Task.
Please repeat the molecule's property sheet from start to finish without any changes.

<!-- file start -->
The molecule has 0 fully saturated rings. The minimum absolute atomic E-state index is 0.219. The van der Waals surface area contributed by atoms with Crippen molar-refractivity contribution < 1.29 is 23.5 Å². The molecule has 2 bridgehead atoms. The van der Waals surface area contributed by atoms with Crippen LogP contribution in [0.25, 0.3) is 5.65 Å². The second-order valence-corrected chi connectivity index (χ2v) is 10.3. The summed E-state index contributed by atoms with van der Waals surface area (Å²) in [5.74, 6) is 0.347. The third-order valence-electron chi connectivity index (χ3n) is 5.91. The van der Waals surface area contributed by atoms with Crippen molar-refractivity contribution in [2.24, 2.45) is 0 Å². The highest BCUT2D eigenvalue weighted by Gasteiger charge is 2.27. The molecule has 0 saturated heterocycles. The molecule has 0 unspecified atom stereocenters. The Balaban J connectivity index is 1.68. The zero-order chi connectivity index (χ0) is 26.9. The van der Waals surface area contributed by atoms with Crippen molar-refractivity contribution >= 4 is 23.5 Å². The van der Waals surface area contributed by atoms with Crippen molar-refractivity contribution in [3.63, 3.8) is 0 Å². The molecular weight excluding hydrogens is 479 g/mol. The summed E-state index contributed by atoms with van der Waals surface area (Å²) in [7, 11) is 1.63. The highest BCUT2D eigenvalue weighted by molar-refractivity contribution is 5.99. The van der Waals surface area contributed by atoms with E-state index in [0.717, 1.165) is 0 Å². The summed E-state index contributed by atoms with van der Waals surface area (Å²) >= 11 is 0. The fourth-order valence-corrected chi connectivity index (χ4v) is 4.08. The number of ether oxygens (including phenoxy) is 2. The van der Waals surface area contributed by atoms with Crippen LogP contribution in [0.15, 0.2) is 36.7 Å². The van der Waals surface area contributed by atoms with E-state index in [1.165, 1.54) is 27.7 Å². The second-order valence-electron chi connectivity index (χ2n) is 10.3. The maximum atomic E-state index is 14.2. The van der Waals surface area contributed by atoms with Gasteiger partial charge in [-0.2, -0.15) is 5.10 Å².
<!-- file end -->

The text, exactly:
The molecule has 0 fully saturated rings. The minimum absolute atomic E-state index is 0.219. The van der Waals surface area contributed by atoms with Crippen molar-refractivity contribution < 1.29 is 23.5 Å². The molecule has 2 bridgehead atoms. The van der Waals surface area contributed by atoms with Crippen LogP contribution in [0.25, 0.3) is 5.65 Å². The second-order valence-corrected chi connectivity index (χ2v) is 10.3. The summed E-state index contributed by atoms with van der Waals surface area (Å²) in [5.74, 6) is 0.347. The third-order valence-electron chi connectivity index (χ3n) is 5.91. The van der Waals surface area contributed by atoms with Crippen molar-refractivity contribution in [2.24, 2.45) is 0 Å². The highest BCUT2D eigenvalue weighted by Gasteiger charge is 2.27. The molecule has 0 saturated heterocycles. The molecule has 0 unspecified atom stereocenters. The Balaban J connectivity index is 1.68. The zero-order chi connectivity index (χ0) is 26.9. The van der Waals surface area contributed by atoms with Crippen molar-refractivity contribution >= 4 is 23.5 Å². The van der Waals surface area contributed by atoms with Crippen molar-refractivity contribution in [3.63, 3.8) is 0 Å². The molecular weight excluding hydrogens is 479 g/mol. The summed E-state index contributed by atoms with van der Waals surface area (Å²) in [7, 11) is 1.63. The highest BCUT2D eigenvalue weighted by molar-refractivity contribution is 5.99. The van der Waals surface area contributed by atoms with E-state index in [0.717, 1.165) is 0 Å². The summed E-state index contributed by atoms with van der Waals surface area (Å²) >= 11 is 0. The fourth-order valence-corrected chi connectivity index (χ4v) is 4.08. The number of ether oxygens (including phenoxy) is 2. The van der Waals surface area contributed by atoms with Crippen LogP contribution in [0.15, 0.2) is 36.7 Å². The van der Waals surface area contributed by atoms with E-state index in [1.165, 1.54) is 27.7 Å². The second-order valence-electron chi connectivity index (χ2n) is 10.3. The maximum atomic E-state index is 14.2. The van der Waals surface area contributed by atoms with Gasteiger partial charge in [-0.2, -0.15) is 5.10 Å².